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Stem Cells. 1993 May;11(3):199-203.

Cancer cell societies and tumor progression.

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Breast Cancer Program, Michigan Cancer Foundation, Detroit 48201.


It is now well accepted that cancers are heterogeneous and contain multiple subpopulations of cancer cells that differ in important behavioral properties, such as growth rate, ability to metastasize and sensitivity to treatment. This review describes results using a mouse mammary tumor system to model the effect of heterogeneity on tumor growth and response to chemotherapy. Tumor subpopulations that differ in growth and therapy parameters are mixed together to simulate tumor heterogeneity. The mixtures are studied in a variety of protocols designed to detect interactions between the subpopulations and to determine the mechanisms of these interactions. The central conclusion of this work is that tumor subpopulations do not behave independently of each other but rather form a society of cells in which they influence each other's growth and treatment response. The mechanisms by which they do so depend on the unique characteristics of the interacting subpopulations, on the behavior being affected and on the circumstances of their interaction. These observations suggest that the maintenance of tumor heterogeneity is a consequence of the cancer cell society and that cancer behavior and progression depend on interactions among all the members of that society, not just on its most deviant variants.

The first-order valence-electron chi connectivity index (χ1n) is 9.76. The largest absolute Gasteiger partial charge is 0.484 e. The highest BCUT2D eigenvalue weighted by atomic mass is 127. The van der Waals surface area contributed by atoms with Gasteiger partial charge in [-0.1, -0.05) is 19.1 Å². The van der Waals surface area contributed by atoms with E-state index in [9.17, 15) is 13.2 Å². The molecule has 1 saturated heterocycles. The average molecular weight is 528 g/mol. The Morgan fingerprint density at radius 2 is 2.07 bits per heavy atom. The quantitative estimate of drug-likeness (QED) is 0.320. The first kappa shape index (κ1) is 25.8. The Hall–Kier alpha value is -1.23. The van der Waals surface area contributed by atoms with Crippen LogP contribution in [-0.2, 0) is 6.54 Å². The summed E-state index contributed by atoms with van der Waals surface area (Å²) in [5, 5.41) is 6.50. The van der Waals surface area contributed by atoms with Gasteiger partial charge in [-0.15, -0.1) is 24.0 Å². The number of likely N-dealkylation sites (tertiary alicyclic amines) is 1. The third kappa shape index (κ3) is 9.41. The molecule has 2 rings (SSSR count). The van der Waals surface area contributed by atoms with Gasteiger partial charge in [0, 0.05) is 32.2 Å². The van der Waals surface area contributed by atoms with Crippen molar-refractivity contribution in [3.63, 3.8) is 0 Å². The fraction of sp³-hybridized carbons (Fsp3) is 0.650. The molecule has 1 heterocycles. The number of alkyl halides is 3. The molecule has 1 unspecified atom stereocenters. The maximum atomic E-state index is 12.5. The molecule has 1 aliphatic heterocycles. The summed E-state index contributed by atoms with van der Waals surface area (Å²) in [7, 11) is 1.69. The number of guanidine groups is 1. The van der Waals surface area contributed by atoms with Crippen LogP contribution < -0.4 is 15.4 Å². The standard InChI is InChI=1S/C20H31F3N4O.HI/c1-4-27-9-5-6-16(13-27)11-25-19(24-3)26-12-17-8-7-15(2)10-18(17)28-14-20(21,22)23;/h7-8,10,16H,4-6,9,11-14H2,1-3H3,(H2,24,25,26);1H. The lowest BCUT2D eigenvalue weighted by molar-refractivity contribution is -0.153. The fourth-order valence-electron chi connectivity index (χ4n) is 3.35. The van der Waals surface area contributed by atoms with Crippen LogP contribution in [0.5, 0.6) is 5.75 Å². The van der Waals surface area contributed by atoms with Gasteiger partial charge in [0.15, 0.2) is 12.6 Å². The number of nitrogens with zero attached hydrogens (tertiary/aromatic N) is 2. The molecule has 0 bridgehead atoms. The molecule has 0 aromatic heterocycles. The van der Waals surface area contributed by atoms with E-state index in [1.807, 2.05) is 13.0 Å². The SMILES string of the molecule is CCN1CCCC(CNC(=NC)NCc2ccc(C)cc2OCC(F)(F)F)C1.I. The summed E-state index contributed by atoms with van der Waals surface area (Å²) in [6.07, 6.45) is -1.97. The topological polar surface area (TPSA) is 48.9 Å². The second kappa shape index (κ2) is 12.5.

[Indexed for MEDLINE]

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